One hundred million Americans have received their second of two shots or a one-time vaccine, marking “significant advances” in the fight against COVID-19, White House officials said Friday.
“That’s 100 million Americans with a sense of relief and peace of mind who know they are protected from the virus after a long and tough year,” said Jeff Zients, White House coronavirus response coordinator.
Zients said the next phase of the national vaccination program will focus on hard-to-reach Americans. Surgeon General Vivek Murthy stressed the need to combat vaccine hesitation and build confidence in vaccines.
“This is one of those hands on deck moments,” Murthy said, adding that vaccinated people should encourage their family and friends to do the same.
Meanwhile, Disneyland opened for the first time in 412 days on Friday morning – the longest closure in the park’s 65-year history.
The reopening comes as the park’s home state recorded a rate of 33 cases per 100,000 people on Wednesday morning. According to the San Jose Mercury News, the rate in California is below a third of the US average of 116 cases.
Also in the news:
►Moderna’s COVID-19 vaccine was listed by the World Health Organization (WHO) for worldwide emergency use on Friday. This makes it the fifth vaccine that has received emergency validation from the WHO.
►Cruise Lines applaud the word that the Centers for Disease Control and Prevention are committed to resuming crossings in the United States by midsummer and tweaking some of the resumption rules.
►Canada will receive Pfizer vaccine doses from the US starting next week. The country had received Pfizer’s vaccines from its Belgian location. Vaccinations have increased in Canada in the past few months.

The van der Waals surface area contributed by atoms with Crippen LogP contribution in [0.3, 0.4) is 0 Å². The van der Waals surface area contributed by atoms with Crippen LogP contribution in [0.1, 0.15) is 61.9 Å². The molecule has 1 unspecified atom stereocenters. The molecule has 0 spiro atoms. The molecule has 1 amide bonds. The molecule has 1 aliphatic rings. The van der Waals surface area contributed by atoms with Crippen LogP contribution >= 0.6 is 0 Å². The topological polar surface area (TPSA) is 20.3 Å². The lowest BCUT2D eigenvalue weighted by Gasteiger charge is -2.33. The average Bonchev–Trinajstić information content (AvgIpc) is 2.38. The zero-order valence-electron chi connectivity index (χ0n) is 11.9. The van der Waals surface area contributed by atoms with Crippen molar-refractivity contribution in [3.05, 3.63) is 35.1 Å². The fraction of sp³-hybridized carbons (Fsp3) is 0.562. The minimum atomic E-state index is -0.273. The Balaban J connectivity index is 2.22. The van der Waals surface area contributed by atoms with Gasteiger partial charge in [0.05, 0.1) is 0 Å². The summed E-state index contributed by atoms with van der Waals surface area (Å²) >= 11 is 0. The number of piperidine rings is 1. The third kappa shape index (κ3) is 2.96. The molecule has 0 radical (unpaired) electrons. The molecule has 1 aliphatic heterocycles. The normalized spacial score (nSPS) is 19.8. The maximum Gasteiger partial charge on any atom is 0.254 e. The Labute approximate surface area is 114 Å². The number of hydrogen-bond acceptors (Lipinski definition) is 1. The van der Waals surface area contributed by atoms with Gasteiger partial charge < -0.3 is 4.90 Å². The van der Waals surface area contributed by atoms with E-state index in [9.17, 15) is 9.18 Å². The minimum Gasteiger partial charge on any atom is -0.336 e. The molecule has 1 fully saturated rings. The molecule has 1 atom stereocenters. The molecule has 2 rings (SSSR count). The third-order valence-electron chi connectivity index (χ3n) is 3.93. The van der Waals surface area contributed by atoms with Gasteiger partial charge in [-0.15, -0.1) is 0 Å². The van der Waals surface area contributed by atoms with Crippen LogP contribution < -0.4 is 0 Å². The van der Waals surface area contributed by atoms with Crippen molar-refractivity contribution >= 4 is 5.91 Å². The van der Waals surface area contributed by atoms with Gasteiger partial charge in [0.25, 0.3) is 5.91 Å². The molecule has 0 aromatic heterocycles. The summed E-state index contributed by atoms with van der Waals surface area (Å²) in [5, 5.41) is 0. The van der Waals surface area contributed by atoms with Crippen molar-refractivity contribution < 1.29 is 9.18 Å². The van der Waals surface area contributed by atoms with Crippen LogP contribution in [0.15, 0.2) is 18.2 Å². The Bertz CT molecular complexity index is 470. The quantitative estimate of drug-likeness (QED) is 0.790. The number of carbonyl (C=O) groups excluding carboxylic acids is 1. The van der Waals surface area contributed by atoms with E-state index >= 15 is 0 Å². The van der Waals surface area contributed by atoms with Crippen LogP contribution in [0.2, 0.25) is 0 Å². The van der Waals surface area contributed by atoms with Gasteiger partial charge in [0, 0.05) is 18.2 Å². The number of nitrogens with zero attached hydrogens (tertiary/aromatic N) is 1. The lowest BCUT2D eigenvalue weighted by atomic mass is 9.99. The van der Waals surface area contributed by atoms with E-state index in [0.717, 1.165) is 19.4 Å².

► It was fear – and not a problem with the gunshots – that caused dozens of people at coronavirus vaccination clinics in five states to faint, dizzy, and other short-term reactions, U.S. health officials have noted.
►The number of classified surveillance targets in national security investigations has declined sharply in the past year, in large part due to the coronavirus pandemic, according to a government report released on Friday.
►The Johns Hopkins University data shows the world has reported its 150,000,000th coronavirus case. And the US reported its 575,000th death.
►India set a global daily record for the number of new COVID-19 cases with more than 386,000 reported cases on Friday. The US sent supplies into the country this week to combat the massive surge, including COVID-19 tests, N95 masks and oxygen bottles.
► A record spike in COVID-19 infections in Costa Rica forced the government to announce new restrictions on Thursday that will restart the country’s economic reopening.
► According to recent data from the CDC, about 92% of people who received the Pfizer-BioNTech or Moderna COVID-19 vaccine made it back for their second shot.
►Tucson Democratic Rep. Alma Hernandez, who was fully vaccinated, confirms that she has tested positive for COVID-19.
📈 Today’s numbers: There are more than 32.28 million confirmed coronavirus cases and 575,000 deaths in the United States, according to Johns Hopkins University. The global total: nearly 150.1 million cases and 3.16 million deaths. More than 305.4 million vaccine doses have been distributed and 237.3 million administered in the United States, according to the CDC. Almost 99.6 million Americans have been fully vaccinated.